As planned, I took a two-week break from blogging to focus on the holiday of Pesach. While I continued to do some work for my job, the majority of my efforts were devoted to cleaning, cooking, shopping when necessary, and celebrating the holiday with my husband and kids. (Last year I blogged about Pesach cleaning, and this year a version of my post was published in Nashim Magazine. I submitted the piece before the spread of COVID-19, and worried that it would seem tone deaf in these changed times, but in the end, I think the ideas still held up.)
While Pesach involves tremendous exertion and can be exhausting, it is also typically an invigorating and hopeful time. I love the traditional holiday foods and enjoy having a break from regular routines during what is usually a particularly beautiful time of spring.
This year, my family had most of the usual holiday foods, and the flowers outdoors were indeed blooming. However, the background knowledge of the pandemic was constantly on our minds. I was deeply grateful for an opportunity to disconnect from the news, and found this break to be restorative physically and emotionally. However, the holiday was missing a lot of its usual joy, and when it ended, instead of feeling buoyed and energetic, I felt deflated.
I know that the feelings I am having now are not just because I am Jewish. In our sixth week of social distancing, as we continue to hear about spreading infection and death tolls, this is a point at which we wonder if life can ever get back to normal. Almost more upsetting than the illness itself is the devastating economic toll this is taking on those who have lost jobs. I am grateful to work for an organization that is helping our community to weather these difficulties, but the amount of need created by this disease in our country and globally is absolutely staggering.
Over the last few weeks, I have been repeating to myself that we are in the worst part of this disease cycle, with infection rates peaking or plateauing in many places, with hopes that they will soon begin to drop off. There is a lot of reason to hope, but there continues to be great uncertainty about how we will move forward.
Even in these dark times, there continue to be sources of inspiration and optimism. There are people donating blood or plasma to help those in need; our medical workers show up day after day with incredible energy and devotion to help those who are suffering and dying; and low paid grocery workers continue showing up, day after day, to ensure that people have food to buy.
Looking at my closest circles of friends, I was encouraged to see friends on social media cheerfully preparing for and celebrating Pesach even though most were unable to be with extended family, and some had to unexpectedly engage in the arduous preparations for the holiday when their plans to go to fancy resorts were canceled. I hope they found this richly symbolic holiday to be even more meaningful than it would have otherwise been and I hope that some of them, despite the tremendous work involved, will decide in future years that they can forgo the fancy resorts in favor of the simplicity and beauty of celebrating Pesach at home.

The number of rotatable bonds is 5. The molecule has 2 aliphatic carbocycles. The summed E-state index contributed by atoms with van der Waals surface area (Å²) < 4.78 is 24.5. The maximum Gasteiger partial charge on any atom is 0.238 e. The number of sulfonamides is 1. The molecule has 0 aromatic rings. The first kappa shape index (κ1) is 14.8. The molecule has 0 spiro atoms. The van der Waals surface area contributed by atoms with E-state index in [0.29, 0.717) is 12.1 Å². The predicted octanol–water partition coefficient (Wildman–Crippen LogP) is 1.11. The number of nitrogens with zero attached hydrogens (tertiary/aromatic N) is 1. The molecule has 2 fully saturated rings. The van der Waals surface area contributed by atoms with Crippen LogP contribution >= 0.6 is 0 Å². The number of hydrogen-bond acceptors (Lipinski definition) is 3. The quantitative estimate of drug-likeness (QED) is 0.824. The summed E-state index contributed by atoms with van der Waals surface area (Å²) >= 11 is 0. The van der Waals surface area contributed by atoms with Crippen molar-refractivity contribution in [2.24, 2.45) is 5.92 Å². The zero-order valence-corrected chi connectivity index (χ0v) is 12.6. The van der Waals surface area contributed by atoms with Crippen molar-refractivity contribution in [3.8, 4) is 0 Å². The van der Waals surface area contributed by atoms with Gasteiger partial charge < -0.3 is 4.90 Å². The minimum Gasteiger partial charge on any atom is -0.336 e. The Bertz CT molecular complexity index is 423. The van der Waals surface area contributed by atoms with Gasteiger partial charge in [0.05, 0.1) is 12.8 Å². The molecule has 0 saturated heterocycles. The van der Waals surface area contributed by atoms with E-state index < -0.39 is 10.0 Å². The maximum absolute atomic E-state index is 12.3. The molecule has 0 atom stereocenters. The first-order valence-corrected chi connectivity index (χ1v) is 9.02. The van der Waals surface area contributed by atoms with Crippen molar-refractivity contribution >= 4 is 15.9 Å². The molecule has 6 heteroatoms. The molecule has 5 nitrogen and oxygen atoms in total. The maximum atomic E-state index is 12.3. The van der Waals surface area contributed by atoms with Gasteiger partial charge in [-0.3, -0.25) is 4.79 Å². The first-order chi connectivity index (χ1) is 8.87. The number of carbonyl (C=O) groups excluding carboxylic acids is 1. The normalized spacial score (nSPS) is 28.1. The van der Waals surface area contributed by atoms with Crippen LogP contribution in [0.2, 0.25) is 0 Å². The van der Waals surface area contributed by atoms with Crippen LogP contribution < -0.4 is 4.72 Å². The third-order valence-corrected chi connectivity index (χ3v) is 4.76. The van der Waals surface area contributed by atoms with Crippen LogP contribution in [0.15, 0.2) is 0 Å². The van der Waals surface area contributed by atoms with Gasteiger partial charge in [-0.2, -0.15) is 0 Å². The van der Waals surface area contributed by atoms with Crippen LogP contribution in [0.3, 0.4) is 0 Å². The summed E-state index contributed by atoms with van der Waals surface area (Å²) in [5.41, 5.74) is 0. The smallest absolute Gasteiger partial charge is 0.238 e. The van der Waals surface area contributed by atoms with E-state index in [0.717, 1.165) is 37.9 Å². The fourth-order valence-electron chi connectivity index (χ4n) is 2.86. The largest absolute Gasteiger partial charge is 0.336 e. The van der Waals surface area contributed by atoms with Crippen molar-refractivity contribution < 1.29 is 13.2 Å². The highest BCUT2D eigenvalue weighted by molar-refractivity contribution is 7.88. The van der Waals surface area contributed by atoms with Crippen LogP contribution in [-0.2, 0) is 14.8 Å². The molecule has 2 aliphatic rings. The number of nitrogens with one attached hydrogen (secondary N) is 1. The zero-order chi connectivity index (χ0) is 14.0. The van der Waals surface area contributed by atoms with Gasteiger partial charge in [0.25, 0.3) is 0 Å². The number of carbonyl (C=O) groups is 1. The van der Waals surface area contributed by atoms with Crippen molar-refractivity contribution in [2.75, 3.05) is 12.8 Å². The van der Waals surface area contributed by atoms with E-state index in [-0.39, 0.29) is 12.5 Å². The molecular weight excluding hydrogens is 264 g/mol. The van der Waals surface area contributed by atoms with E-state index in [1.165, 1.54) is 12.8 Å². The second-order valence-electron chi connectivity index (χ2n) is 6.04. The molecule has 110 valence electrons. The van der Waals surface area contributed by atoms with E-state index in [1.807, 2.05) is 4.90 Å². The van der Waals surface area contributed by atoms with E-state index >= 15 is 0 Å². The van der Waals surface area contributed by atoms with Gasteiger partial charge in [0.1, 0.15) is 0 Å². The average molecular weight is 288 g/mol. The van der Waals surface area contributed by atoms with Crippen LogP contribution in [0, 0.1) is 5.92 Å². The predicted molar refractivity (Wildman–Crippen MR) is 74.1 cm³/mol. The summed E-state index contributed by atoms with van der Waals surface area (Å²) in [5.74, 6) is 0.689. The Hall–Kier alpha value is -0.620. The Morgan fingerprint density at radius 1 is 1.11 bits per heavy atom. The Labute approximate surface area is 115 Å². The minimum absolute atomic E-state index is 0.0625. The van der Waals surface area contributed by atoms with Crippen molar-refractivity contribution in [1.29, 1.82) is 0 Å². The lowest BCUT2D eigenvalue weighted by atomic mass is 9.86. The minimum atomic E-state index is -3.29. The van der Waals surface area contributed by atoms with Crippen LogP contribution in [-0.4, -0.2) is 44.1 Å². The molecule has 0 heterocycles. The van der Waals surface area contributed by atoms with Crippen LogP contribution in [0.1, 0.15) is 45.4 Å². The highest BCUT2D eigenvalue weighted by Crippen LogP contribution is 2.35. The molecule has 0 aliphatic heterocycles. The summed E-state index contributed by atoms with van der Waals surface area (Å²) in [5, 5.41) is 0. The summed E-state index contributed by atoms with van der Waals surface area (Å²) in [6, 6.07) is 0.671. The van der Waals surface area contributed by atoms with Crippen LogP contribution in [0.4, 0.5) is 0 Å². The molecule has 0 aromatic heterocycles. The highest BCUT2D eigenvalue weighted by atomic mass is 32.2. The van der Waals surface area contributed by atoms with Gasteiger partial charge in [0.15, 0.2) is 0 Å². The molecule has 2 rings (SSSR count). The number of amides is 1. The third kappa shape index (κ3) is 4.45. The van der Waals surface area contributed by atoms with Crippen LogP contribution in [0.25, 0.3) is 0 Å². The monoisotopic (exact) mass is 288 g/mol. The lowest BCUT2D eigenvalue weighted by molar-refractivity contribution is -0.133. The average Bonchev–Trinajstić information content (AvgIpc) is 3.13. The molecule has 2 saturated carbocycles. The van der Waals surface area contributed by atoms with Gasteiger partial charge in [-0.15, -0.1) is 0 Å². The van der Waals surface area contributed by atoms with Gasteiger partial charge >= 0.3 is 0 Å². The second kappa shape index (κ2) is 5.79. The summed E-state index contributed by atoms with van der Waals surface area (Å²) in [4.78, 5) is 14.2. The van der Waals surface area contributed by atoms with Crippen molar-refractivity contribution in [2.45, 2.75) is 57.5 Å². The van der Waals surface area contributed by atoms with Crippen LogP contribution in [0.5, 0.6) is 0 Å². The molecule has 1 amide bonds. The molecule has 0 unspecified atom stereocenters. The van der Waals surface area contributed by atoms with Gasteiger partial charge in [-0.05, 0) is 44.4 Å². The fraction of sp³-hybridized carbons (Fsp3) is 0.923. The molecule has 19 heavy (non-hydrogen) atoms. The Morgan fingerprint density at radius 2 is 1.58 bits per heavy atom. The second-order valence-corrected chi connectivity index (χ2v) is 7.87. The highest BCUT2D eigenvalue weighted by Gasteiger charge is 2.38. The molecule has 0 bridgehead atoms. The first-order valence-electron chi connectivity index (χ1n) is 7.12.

For me, Pesach has always been a holiday of simplicity. We are restricted from eating many foods, and learn to do without others that are permitted but not really necessary or worth the hassle. Like a lot of things in western culture, even Pesach has been affected by the trappings of consumerism and aspirations of luxury. However, just as so much of our lives have been stripped down to basics by COVID-19, I think for a lot of people this year, Pesach was an opportunity to return to a basic, unadorned celebration. It was still a time of festivity, but a more muted one, recognizing the times we live in.
When we first began social distancing, I must admit that a big part of me hoped this would all end by the time Pesach was over. I tried not to pin my hopes on that, knowing that I could be setting myself for deep disappointment. I felt a big sense of let down as the holiday ended and there is still no clear sense of when this will end. So, now I am focusing on redirecting my thoughts in a different way.
I remembered that when we first knew that we would be distancing for at least two weeks, I felt overwhelmed and wondered how it was possible we would get through it. Now that we are a few weeks past the two week time marker, we have seen that we can do two weeks, four weeks, and soon six weeks. We can’t do this forever, but we’ve already done more than many of us ever imagined. Rather than focusing on the big unknowns, we can tell ourselves that we’ve done this for X days so far, and we know we can do at least one more, and then one more, and then one after that. We’ll keep social distancing, and looking for silver linings, and eventually things will get better.
You know when you are a kid and you watch a movie about someone overcoming something really difficult, and you think to yourself, “That’s really cool. I would totally do the same thing if I were in that situation”? As a kid, you look at people doing heroic things and allow yourself to believe that you have the same heroic capacity. The thing is, they’re called heroes for a reason.
Even though I was a good science and math student growing up, I never considered a career in health care. I knew that I couldn’t do it because I don’t have the stamina to work long and unpredictable hours, tend to be germ phobic, recoil at unpleasant odors, and am not great at dealing with other people’s problems. I probably would have done reasonably well in the academic science classes and failed miserably with any practical applications of medicine. The world is a better and safer place without me providing health services.